I am a PhD Candidate in the Department of Political Science at University College London (UCL). I will complete my PhD research in early 2023.

My research is situated at the intersection of conflict studies and forced migration research. On the one hand, I am interested in civil wars and micro-level conflict dynamics, such as spatial contagion and territorial control. On the other hand, I research human mobility and internal displacement. I am particularly interested in questions such as how do civilians make the choice to flee, how do armed actors respond to population movements in their zones of territorial control, how can we predict forced migration, and what impact does human mobility have on conflict dynamics and post-conflict recovery. I predominantly use quantitative methods - such as spatial statistics, machine learning but also survey experiments - to explain sub-national spatial and temporal patterns of violence and population movements in civil wars. I have conducted several surveys in the context of Iraq, Myanmar and the Democratic Republic of the Congo. Beyond my research agenda on internal displacement and conflict dynamics, I am interested in refugee policies, statelessness, and civilian resilience in fragile settings.

I am a member of the Conflict and Change research group and the PhD network at Migration Research Unit . I have previously worked as consultant for the World Bank-UNHCR Joint Data Center on Forced Displacement . I completed a MSc in Security Studies at UCL and a BA in Politics and Public Administration at the University of Konstanz, Germany. You can contact me at s.weber.17@ucl.ac.uk. My CV can be downloaded here .


My research falls into two broad categories. First, I want to understand local patterns of violence and conflict dynamics during civil wars. My PhD project for example investigates how the movement of fleeing civilians spreads violence against civilians in the context of the Iraqi civil war against the Islamic State. In other projects, I leverage spatial event data to explore how territorial takeovers by rebels affect micro-level dynamics of violence.

For more information:

Territorial takeover and event data : Do rebels target civilians as part of the process of establishing control in newly captured territory?

Dissertation research : How do armed actors respond to population movements during civil wars? How do population movements change violent dynamics during war?

Second, I am interested in the dynamics of displacement and forced migration. Although most of my research focuses on internally displaced persons, I am broadly interested in the causes and consequences of population relocations due to conflict and in the post-conflict period - whether this is within a country or across borders. I aim to understand how civilians make decisions to stay or flee, how host communities and displaced communities interact, and under which conditions civilians return to their places of origin.

For more information:

Forced migration decision-making : How do individuals decide to flee and how do patterns of violence affect these decisions?

IDP hosting preferences : How does past exposure to violence and displacement affect the willingness to help others by hosting displaced persons?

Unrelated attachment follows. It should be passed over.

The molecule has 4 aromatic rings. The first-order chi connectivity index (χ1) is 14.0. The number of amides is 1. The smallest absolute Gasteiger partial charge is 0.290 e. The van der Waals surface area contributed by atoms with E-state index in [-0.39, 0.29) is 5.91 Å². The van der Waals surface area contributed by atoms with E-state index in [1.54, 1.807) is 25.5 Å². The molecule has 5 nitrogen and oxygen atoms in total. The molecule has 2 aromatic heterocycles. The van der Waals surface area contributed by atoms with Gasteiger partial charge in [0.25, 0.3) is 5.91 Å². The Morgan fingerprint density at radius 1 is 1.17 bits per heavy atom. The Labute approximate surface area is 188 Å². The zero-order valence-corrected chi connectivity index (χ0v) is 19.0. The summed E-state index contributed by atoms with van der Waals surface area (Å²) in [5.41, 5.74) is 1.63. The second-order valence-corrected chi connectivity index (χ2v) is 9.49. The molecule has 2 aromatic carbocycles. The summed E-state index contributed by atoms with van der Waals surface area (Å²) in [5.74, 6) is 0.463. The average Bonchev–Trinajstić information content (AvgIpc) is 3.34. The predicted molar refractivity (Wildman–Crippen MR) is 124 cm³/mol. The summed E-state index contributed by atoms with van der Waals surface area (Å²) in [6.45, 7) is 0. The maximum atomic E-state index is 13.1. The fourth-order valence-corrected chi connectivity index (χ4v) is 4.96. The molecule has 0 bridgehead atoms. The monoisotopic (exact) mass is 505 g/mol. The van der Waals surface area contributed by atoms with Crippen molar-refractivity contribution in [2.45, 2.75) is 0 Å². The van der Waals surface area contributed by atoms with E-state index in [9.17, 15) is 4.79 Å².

IDP returns and property rights : How do housing, land and property rights affect return decisions of internally displaced persons?

Publications & Working papers


Turkoglu, Oguzhan and Sigrid Weber. Forthcoming. “When to go? - A Conjoint Experiment on Social Networks, Violence and Forced Migration Decisions in Eastern and Southeastern Turkey”. International Studies Quarterly.

Hartman, Alexandra, Benjamin Morse and Sigrid Weber. 2021. “Violence, Displacement and Support for Internally Displaced People: Evidence from Syria”. Journal of Conflict Resolution 65(10): 1791-1819. Article .

Oswald, Christian, Melanie Sauter, Sigrid Weber, and Rob Williams. 2020. “Under the Roof of Rebels: Civilian Targeting After Territorial Takeover in Sierra Leone.” International Studies Quarterly 64 (2): 295–305. Article , Blog post .

Working papers

Weber, Sigrid. “Controlling a Moving World: Civilian Targeting and Territorial Control in Iraq’s Displacement Crisis”. Revise & Resubmit.

Weber, Sigrid and Alexandra Hartman. “Property Rights and Post-Conflict Recovery: Theory and Evidence from IDP Return Movements in Iraq”. Under review. Working paper .

Weber, Sigrid. “Global Forced Displacement Data: the Politics of Counting People on the Move”. Working paper .


I have experience teaching various courses on International Relations, conflict studies and quantitative methodology. As teaching assistant, I have taught several undergraduate seminars at the Department of Political Science at University College London and at the Department of Political Science and Public Administration at the University of Konstanz:

  • Causal Analysis for Q-Step (UCL)
  • International Security (UCL)
  • Introduction to International Relations and European Integration (Konstanz)
  • Introduction to Policy Analysis (Konstanz)
  • Methods of Empirical Social Science Research (Konstanz)
  • Introduction to Comparative Politics (Konstanz)

I also support the teaching of quantitative methods for master students at UCL with workshops on data manipulation in R.